Hayes points out that Paul Ryan is the only person in the conversation who is willing to talk about taking action right away, but that even he presents a problem. His pony-in-here-somewhere sunniness puts way too much stock in bringing Squirrel-Hair along:
The math isn’t complicated. If the federal government doesn't reform entitlements soon, the country will face a debt crisis. There is no disputing this. It's inevitable. The only unknown is timing. And the stubborn determination of some leaders in both political parties to ignore runaway entitlement growth—the most urgent domestic challenge facing the United States—means the crisis will come sooner rather than later. According to the Congressional Budget Office, in 2008 federal debt was 39 percent of the U.S. gross domestic product (GDP). In the summer of 2016, it was 75 percent of GDP. Without changes, it's projected to be 86 percent of GDP in 2026, and 20 years after that, in 2046, it will be 141 percent of GDP—an all-time high. That is a disastrous trajectory with potentially devastating consequences. In the anodyne jargon of the CBO: "The prospect of such a large debt poses substantial risks for the nation and presents policymakers with significant challenges."
Paul Ryan doesn't see the gulf between congressional Republicans and Trump that seems clear to us. Ryan said last week that he believes Trump will support some entitlement reform, despite the president's many promises to protect the current system. "[In] all my conversations with the president, he says, 'I don't want to change Medicare benefits for people in or near retirement,' and we agree with that," Ryan said.
We suspect this is better seen as evidence of Ryan's undying optimism than a real possibility of entitlement reform under President Trump. But if the president truly wants to fix Washington and address the expanding debt, as he often claims, he can turn to Ryan for solutions.
As the president said in his address to Congress: "The time for small thinking is over."David E. Sanger and William J. Broad at the New York Times look extensively at the full scope of the North Korean nuclear missile threat. The argument can be made that they tell us more than we really should know, but there it is: the previous administration had a program of ramping up cyberattacks against North Korea's missile tests. Now that that cat is out of the bag, it is useful to know that the program had limited success, and now the scenario comes down to this:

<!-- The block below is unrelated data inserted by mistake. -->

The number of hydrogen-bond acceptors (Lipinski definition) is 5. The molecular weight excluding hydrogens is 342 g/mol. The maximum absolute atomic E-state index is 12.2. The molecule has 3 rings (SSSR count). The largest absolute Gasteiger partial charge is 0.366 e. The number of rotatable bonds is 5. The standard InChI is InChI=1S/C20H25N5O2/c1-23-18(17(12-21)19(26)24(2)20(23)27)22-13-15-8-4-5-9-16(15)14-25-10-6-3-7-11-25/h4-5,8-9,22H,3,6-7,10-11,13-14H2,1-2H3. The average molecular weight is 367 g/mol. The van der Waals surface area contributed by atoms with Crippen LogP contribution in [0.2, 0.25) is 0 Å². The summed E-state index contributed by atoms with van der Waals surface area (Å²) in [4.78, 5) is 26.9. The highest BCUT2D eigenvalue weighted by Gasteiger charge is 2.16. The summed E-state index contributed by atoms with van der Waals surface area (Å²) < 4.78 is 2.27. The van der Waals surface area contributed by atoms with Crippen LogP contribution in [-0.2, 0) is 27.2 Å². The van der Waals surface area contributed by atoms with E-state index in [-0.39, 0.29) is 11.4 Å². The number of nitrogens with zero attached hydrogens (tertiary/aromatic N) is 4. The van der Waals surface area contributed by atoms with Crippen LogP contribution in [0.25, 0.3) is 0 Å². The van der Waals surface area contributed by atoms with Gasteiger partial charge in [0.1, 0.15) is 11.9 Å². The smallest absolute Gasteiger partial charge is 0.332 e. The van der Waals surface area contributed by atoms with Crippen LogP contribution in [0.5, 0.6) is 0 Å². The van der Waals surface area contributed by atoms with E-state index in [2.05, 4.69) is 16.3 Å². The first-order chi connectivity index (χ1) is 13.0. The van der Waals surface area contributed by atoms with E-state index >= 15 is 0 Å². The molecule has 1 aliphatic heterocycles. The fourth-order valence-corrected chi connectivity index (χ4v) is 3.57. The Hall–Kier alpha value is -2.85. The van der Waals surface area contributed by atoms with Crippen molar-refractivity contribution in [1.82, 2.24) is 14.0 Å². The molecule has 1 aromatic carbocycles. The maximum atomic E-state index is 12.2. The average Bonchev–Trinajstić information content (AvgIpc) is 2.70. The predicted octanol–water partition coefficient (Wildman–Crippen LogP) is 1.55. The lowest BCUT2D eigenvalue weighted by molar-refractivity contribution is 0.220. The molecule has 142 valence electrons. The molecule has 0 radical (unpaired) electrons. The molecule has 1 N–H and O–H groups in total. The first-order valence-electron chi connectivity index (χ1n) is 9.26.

[President Trump] could order the escalation of the Pentagon’s cyber and electronic warfare effort, but that carries no guarantees. He could open negotiations with the North to freeze its nuclear and missile programs, but that would leave a looming threat in place. He could prepare for direct missile strikes on the launch sites, which Mr. Obama also considered, but there is little chance of hitting every target. He could press the Chinese to cut off trade and support, but Beijing has always stopped short of steps that could lead to the regime’s collapse.
They point out, toward the end of the article, that DJT tweeting "It won't happen" with regard to North Korea acquiring intercontinental missiles does nothing to enhance his range of options. As we saw a few short years ago in the Syrian situation, red lines causally tossed out by US presidents can have unsavory consequences.In two meetings of Mr. Trump’s national security deputies in the Situation Room, the most recent on Tuesday, all those options were discussed, along with the possibility of reintroducing nuclear weapons to South Korea as a dramatic warning. Administration officials say those issues will soon go to Mr. Trump and his top national security aides.
While we're on the theme of Squirrel-Hair running his mouth and thereby upping the chaos level in our country, we see the latest evidence that Ben Sasse is the kind of principled and level-headed political figure we need more of in post-America. He released a statement laying out the stakes of tweeting that Obama tapped phones in Trump Tower without immediately substantiating such a claim:
Identity politics doesn't play Peoria nearly as well as the jackboots assume:
Good on ya, Elaine! The new Transportation Secretary halts funding for California's bullet train.